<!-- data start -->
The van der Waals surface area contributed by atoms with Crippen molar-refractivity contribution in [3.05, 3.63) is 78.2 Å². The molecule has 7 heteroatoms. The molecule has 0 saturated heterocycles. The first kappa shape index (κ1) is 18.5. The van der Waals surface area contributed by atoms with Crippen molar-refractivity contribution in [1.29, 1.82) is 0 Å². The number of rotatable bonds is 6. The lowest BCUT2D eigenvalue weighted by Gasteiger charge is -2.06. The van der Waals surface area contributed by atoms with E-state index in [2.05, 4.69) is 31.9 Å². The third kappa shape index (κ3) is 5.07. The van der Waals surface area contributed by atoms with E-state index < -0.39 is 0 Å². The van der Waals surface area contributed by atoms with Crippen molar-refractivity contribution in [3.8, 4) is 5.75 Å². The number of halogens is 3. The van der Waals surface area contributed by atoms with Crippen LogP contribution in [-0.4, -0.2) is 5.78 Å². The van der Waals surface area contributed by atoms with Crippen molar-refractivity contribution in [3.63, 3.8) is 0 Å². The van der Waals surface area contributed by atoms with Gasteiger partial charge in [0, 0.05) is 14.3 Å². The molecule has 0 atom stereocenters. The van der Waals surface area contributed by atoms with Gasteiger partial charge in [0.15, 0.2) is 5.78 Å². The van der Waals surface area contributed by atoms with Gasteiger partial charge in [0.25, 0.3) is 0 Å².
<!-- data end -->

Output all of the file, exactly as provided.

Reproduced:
The van der Waals surface area contributed by atoms with Crippen molar-refractivity contribution in [3.05, 3.63) is 78.2 Å². The molecule has 7 heteroatoms. The molecule has 0 saturated heterocycles. The first kappa shape index (κ1) is 18.5. The van der Waals surface area contributed by atoms with Crippen molar-refractivity contribution in [1.29, 1.82) is 0 Å². The number of rotatable bonds is 6. The lowest BCUT2D eigenvalue weighted by Gasteiger charge is -2.06. The van der Waals surface area contributed by atoms with E-state index in [2.05, 4.69) is 31.9 Å². The third kappa shape index (κ3) is 5.07. The van der Waals surface area contributed by atoms with E-state index < -0.39 is 0 Å². The van der Waals surface area contributed by atoms with Crippen molar-refractivity contribution in [3.8, 4) is 5.75 Å². The number of halogens is 3. The van der Waals surface area contributed by atoms with Crippen LogP contribution in [-0.4, -0.2) is 5.78 Å². The van der Waals surface area contributed by atoms with Crippen molar-refractivity contribution in [3.63, 3.8) is 0 Å². The van der Waals surface area contributed by atoms with Gasteiger partial charge in [0, 0.05) is 14.3 Å². The molecule has 0 atom stereocenters. The van der Waals surface area contributed by atoms with Gasteiger partial charge in [0.15, 0.2) is 5.78 Å². The van der Waals surface area contributed by atoms with Gasteiger partial charge in [0.25, 0.3) is 0 Å².